• embedded DAGs
  • Git-Sync

This helm chart provide support for Persistant Storage but not for sidecar git-sync pod. If you are willing to contribute, do not hesitate to do a Pull Request !

Using embedded Git-Sync

Git-sync is the easiest way to automatically update your DAGs. It simply checks periodically (by default every minute) a Git project on a given branch and check this new version out when available. Scheduler and worker see changes almost real-time. There is no need to other tool and complex rolling-update procedure.

While it is extremely cool to see its DAG appears on Airflow 60s after merge on this project, you should be aware of some limitations Airflow has with dynamic DAG updates:

If the scheduler reloads a dag in the middle of a dagrun then the dagrun will actually start
using the new version of the dag in the middle of execution.

This is a known issue with airflow and it means it's unsafe in general to use a git-sync like solution with airflow without:

  • using explicit locking, ie never pull down a new dag if a dagrun is in progress
  • make dags immutable, never modify your dag always make a new one

Also keep in mind using git-sync may not be scalable at all in production if you have lot of DAGs. The best way to deploy you DAG is to build a new docker image containing all the DAG and their dependencies. To do so, fork this project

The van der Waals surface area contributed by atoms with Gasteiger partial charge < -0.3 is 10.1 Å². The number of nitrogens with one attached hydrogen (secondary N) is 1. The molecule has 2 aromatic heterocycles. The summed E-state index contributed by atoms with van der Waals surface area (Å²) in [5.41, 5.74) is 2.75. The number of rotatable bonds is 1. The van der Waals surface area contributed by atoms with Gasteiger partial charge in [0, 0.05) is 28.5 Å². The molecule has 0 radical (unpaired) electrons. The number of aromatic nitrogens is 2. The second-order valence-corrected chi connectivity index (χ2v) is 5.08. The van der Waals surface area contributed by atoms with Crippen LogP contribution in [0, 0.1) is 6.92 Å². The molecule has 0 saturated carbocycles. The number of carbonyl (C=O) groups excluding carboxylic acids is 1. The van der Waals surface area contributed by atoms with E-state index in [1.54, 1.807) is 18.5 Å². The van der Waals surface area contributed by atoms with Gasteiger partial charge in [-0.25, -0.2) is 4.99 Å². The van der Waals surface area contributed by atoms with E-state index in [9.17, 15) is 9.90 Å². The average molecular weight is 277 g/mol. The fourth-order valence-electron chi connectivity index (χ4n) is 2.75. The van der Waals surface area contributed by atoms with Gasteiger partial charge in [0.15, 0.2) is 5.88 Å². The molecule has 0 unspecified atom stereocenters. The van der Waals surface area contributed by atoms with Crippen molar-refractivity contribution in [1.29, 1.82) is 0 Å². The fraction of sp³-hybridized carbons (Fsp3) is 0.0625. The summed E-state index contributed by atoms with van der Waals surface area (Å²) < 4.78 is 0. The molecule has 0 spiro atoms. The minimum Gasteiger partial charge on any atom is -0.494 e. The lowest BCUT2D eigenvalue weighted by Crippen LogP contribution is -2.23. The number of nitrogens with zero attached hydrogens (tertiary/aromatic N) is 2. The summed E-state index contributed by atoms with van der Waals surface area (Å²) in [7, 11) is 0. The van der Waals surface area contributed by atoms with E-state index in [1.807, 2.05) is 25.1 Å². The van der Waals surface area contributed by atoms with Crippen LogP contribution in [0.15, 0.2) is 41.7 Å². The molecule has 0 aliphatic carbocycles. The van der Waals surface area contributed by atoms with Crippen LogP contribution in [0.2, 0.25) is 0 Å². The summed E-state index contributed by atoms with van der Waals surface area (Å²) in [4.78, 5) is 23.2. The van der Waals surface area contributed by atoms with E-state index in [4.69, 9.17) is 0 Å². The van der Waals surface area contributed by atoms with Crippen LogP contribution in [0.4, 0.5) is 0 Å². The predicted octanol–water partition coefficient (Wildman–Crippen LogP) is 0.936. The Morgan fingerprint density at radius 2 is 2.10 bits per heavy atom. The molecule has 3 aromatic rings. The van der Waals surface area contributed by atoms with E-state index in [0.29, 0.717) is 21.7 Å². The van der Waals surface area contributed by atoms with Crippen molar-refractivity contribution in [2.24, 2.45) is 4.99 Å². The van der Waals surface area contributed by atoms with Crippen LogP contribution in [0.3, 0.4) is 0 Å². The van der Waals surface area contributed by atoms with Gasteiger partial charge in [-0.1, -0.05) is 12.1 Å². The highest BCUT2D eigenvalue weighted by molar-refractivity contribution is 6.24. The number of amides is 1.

Airflow.cfg as ConfigMap

By default, we use the configuration file airflow.cfg hardcoded in the docker image. This file uses a custom templating system to apply some environmnet variable and feed the airflow processes with (basically it is just some sed).

If you want to use your own airflow.cfg file without having to rebuild a complete docker image, for example when testing new settings, there is a way to define this file in a Kubernetes configuration map:

  • you need to define your own Value file you will feed to helm with helm install -f myvalue.yaml
  • you need to enable init the node airflow.airflow_cfg.enable: true
  • you need to store the content of your airflow.cfg in the node airflow.airflow_cfg.data You can see at airflow/myvalue-with-airflowcfg-configmap.yaml for an example on how to set it in your config.yaml file
  • note it is important to keep the custom templating in your airflow.cfg (ex: {{ POSTGRES_CREDS }}) or at least keep it aligned with the configuration applyied in your Kubernetes Cluster.

Worker Statefulset

As you can see, Celery workers uses StatefulSet instead of deployment. It is used to freeze their DNS using a Kubernetes Headless Service, and allow the webserver to requests the logs from each workers individually. This requires to expose a port (8793) and ensure the pod DNS is accessible to the web server pod, which is why StatefulSet is for.